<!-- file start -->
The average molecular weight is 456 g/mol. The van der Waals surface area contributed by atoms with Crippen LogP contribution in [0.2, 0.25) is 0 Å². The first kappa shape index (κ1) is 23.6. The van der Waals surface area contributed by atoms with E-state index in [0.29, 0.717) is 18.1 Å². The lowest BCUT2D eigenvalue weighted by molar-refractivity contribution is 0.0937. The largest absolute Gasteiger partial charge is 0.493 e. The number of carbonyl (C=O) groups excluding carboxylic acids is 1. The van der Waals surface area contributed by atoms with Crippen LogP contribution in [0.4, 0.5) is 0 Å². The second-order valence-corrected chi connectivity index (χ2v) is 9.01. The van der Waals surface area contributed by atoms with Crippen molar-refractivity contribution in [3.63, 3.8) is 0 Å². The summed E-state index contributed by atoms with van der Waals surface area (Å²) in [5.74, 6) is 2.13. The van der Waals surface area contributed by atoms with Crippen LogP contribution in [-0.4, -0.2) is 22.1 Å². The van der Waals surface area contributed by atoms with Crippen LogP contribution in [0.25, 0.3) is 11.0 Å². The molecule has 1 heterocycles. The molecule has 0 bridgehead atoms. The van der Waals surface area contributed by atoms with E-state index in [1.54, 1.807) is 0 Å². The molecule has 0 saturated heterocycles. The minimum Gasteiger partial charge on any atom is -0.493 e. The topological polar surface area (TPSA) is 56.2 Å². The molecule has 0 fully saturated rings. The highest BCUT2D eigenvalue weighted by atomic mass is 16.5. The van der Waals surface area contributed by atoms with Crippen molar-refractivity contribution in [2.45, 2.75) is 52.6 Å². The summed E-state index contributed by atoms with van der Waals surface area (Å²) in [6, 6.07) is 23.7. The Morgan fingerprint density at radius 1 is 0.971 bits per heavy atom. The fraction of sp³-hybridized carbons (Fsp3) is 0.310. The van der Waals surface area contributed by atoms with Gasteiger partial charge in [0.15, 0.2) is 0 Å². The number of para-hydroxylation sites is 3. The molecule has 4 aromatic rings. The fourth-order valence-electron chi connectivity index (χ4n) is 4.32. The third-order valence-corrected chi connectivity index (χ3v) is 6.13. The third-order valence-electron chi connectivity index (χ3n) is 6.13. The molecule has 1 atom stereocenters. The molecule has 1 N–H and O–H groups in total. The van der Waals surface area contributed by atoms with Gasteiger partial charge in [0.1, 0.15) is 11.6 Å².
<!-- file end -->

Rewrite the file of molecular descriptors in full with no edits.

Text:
The average molecular weight is 456 g/mol. The van der Waals surface area contributed by atoms with Crippen LogP contribution in [0.2, 0.25) is 0 Å². The first kappa shape index (κ1) is 23.6. The van der Waals surface area contributed by atoms with E-state index in [0.29, 0.717) is 18.1 Å². The lowest BCUT2D eigenvalue weighted by molar-refractivity contribution is 0.0937. The largest absolute Gasteiger partial charge is 0.493 e. The number of carbonyl (C=O) groups excluding carboxylic acids is 1. The van der Waals surface area contributed by atoms with Crippen LogP contribution in [0.4, 0.5) is 0 Å². The second-order valence-corrected chi connectivity index (χ2v) is 9.01. The van der Waals surface area contributed by atoms with Crippen molar-refractivity contribution in [3.63, 3.8) is 0 Å². The summed E-state index contributed by atoms with van der Waals surface area (Å²) in [5.74, 6) is 2.13. The van der Waals surface area contributed by atoms with Crippen LogP contribution in [-0.4, -0.2) is 22.1 Å². The van der Waals surface area contributed by atoms with Crippen LogP contribution in [0.25, 0.3) is 11.0 Å². The molecule has 1 heterocycles. The molecule has 0 bridgehead atoms. The van der Waals surface area contributed by atoms with E-state index in [1.54, 1.807) is 0 Å². The molecule has 0 saturated heterocycles. The minimum Gasteiger partial charge on any atom is -0.493 e. The topological polar surface area (TPSA) is 56.2 Å². The molecule has 0 fully saturated rings. The highest BCUT2D eigenvalue weighted by atomic mass is 16.5. The van der Waals surface area contributed by atoms with Crippen molar-refractivity contribution in [2.45, 2.75) is 52.6 Å². The summed E-state index contributed by atoms with van der Waals surface area (Å²) in [6, 6.07) is 23.7. The Morgan fingerprint density at radius 1 is 0.971 bits per heavy atom. The fraction of sp³-hybridized carbons (Fsp3) is 0.310. The van der Waals surface area contributed by atoms with Gasteiger partial charge in [0.15, 0.2) is 0 Å². The number of para-hydroxylation sites is 3. The molecule has 4 aromatic rings. The fourth-order valence-electron chi connectivity index (χ4n) is 4.32. The third-order valence-corrected chi connectivity index (χ3v) is 6.13. The third-order valence-electron chi connectivity index (χ3n) is 6.13. The molecule has 1 atom stereocenters. The molecule has 1 N–H and O–H groups in total. The van der Waals surface area contributed by atoms with Gasteiger partial charge in [0.1, 0.15) is 11.6 Å².